From: David Dyer-Bennet on
Is any company offering removal of the Bayer filter from a Nikon-mount
DSLR? Particularly the D40? (I suspect it may not be feasible due to
the stacking order and how the microlenses, AA, IR cut, and Bayer are
combined, and other issues, and I haven't been able to Google up much,
but I thought asking might still turn something up.) I'm interested in
a high-sensitivity B&W camera for low-light situations.
From: Charles Schuler on

"David Dyer-Bennet" <dd-b(a)dd-b.net> wrote in message
news:461fb9b6$0$952$8046368a(a)newsreader.iphouse.net...
> Is any company offering removal of the Bayer filter from a Nikon-mount
> DSLR? Particularly the D40? (I suspect it may not be feasible due to the
> stacking order and how the microlenses, AA, IR cut, and Bayer are
> combined, and other issues, and I haven't been able to Google up much, but
> I thought asking might still turn something up.) I'm interested in a
> high-sensitivity B&W camera for low-light situations.

Interesting idea. Would one necessarily lose the micro-lenses as well and
would that mitigate against removal? I don't really know, by the way. Here
is an interesting link that might be helpful:
http://micro.magnet.fsu.edu/primer/digitalimaging/cmosimagesensors.html


From: David Dyer-Bennet on
Charles Schuler wrote:
> "David Dyer-Bennet" <dd-b(a)dd-b.net> wrote in message
> news:461fb9b6$0$952$8046368a(a)newsreader.iphouse.net...
>> Is any company offering removal of the Bayer filter from a Nikon-mount
>> DSLR? Particularly the D40? (I suspect it may not be feasible due to the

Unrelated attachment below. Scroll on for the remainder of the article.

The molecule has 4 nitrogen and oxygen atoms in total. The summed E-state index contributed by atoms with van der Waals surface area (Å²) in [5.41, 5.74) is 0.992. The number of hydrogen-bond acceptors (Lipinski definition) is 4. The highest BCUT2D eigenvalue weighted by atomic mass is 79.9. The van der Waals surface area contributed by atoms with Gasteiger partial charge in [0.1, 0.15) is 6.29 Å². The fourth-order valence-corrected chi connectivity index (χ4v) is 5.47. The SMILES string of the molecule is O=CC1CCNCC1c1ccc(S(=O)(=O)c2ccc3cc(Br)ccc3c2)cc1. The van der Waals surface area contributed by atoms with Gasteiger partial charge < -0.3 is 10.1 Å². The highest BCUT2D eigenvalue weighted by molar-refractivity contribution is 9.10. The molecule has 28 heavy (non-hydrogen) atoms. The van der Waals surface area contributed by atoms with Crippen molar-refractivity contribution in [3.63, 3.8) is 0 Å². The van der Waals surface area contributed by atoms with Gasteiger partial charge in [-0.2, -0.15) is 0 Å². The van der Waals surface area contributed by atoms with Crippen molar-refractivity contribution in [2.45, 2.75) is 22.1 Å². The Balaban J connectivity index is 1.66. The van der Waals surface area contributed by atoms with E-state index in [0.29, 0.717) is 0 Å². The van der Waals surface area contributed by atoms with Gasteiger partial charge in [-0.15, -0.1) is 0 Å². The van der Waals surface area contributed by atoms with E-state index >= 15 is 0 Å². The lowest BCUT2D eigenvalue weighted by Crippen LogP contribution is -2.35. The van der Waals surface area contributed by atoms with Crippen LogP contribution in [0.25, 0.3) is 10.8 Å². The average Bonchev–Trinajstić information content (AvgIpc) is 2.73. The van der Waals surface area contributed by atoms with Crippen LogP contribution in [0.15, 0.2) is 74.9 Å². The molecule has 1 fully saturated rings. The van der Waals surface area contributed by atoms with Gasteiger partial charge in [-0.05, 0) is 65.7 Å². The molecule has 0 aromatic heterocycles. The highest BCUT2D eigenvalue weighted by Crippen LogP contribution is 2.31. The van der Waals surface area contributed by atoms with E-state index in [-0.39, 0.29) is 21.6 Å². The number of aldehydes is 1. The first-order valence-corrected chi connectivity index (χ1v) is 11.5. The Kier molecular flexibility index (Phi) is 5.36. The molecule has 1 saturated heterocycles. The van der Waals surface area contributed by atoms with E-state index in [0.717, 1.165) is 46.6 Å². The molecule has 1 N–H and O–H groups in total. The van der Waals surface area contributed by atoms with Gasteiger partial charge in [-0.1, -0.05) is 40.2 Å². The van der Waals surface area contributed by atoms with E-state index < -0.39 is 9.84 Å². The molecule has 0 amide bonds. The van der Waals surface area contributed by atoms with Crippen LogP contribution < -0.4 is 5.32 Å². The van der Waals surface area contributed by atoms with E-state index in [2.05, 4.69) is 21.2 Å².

>> stacking order and how the microlenses, AA, IR cut, and Bayer are
>> combined, and other issues, and I haven't been able to Google up much, but
>> I thought asking might still turn something up.) I'm interested in a
>> high-sensitivity B&W camera for low-light situations.
>
> Interesting idea. Would one necessarily lose the micro-lenses as well and
> would that mitigate against removal? I don't really know, by the way. Here
> is an interesting link that might be helpful:
> http://micro.magnet.fsu.edu/primer/digitalimaging/cmosimagesensors.html

Interesting, and had some detail I didn't know, thanks!

Doesn't mention where the IR-block filter is in all that, either, or the
optical anti-aliasing filter. I suspect it varies considerably.

I suspect that the microlenses would be a major loss; but I suppose
trying it with various lenses would be interesting. The worst
complaints are about ultra-wide lenses, and I don't use them in the
conditions I want this camera for. (I'm not *at all* sure that I'm
prepared (mostly financially) to be the first experimenter here :-)).

From: Charles Schuler on

"David Dyer-Bennet" <dd-b(a)dd-b.net> wrote in message
news:461fee3b$0$952$8046368a(a)newsreader.iphouse.net...
> Charles Schuler wrote:
>> "David Dyer-Bennet" <dd-b(a)dd-b.net> wrote in message
>> news:461fb9b6$0$952$8046368a(a)newsreader.iphouse.net...
>>> Is any company offering removal of the Bayer filter from a Nikon-mount
>>> DSLR? Particularly the D40? (I suspect it may not be feasible due to
>>> the stacking order and how the microlenses, AA, IR cut, and Bayer are
>>> combined, and other issues, and I haven't been able to Google up much,
>>> but I thought asking might still turn something up.) I'm interested in